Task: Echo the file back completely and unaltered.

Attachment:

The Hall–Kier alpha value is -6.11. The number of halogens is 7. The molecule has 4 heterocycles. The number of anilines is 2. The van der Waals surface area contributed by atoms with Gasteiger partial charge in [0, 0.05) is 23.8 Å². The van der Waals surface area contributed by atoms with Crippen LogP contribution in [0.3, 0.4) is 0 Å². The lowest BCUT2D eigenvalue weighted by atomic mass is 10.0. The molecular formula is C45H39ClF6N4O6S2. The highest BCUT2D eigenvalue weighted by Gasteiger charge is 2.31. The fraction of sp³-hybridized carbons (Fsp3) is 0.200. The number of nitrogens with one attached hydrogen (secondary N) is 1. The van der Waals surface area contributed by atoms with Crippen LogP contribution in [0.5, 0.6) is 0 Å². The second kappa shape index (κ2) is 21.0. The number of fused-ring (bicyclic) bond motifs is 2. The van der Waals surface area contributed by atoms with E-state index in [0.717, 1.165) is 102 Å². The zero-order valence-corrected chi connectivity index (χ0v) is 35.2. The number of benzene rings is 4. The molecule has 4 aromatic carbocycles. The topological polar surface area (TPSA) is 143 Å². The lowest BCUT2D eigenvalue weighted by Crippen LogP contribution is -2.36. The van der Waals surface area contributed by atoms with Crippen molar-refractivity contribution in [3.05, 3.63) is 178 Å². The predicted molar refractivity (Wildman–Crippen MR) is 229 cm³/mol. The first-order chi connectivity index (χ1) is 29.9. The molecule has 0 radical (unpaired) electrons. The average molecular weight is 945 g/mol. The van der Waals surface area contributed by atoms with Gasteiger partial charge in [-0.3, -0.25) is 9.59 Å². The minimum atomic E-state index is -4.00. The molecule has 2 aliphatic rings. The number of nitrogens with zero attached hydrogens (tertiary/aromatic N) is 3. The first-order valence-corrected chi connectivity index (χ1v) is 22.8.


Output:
The Hall–Kier alpha value is -6.11. The number of halogens is 7. The molecule has 4 heterocycles. The number of anilines is 2. The van der Waals surface area contributed by atoms with Gasteiger partial charge in [0, 0.05) is 23.8 Å². The van der Waals surface area contributed by atoms with Crippen LogP contribution in [0.3, 0.4) is 0 Å². The lowest BCUT2D eigenvalue weighted by atomic mass is 10.0. The molecular formula is C45H39ClF6N4O6S2. The highest BCUT2D eigenvalue weighted by Gasteiger charge is 2.31. The fraction of sp³-hybridized carbons (Fsp3) is 0.200. The number of nitrogens with one attached hydrogen (secondary N) is 1. The van der Waals surface area contributed by atoms with Crippen LogP contribution in [0.5, 0.6) is 0 Å². The second kappa shape index (κ2) is 21.0. The number of fused-ring (bicyclic) bond motifs is 2. The van der Waals surface area contributed by atoms with E-state index in [0.717, 1.165) is 102 Å². The zero-order valence-corrected chi connectivity index (χ0v) is 35.2. The number of benzene rings is 4. The molecule has 4 aromatic carbocycles. The topological polar surface area (TPSA) is 143 Å². The lowest BCUT2D eigenvalue weighted by Crippen LogP contribution is -2.36. The van der Waals surface area contributed by atoms with Crippen molar-refractivity contribution in [3.05, 3.63) is 178 Å². The predicted molar refractivity (Wildman–Crippen MR) is 229 cm³/mol. The first-order chi connectivity index (χ1) is 29.9. The molecule has 0 radical (unpaired) electrons. The average molecular weight is 945 g/mol. The van der Waals surface area contributed by atoms with Gasteiger partial charge in [-0.3, -0.25) is 9.59 Å². The minimum atomic E-state index is -4.00. The molecule has 2 aliphatic rings. The number of nitrogens with zero attached hydrogens (tertiary/aromatic N) is 3. The first-order valence-corrected chi connectivity index (χ1v) is 22.8.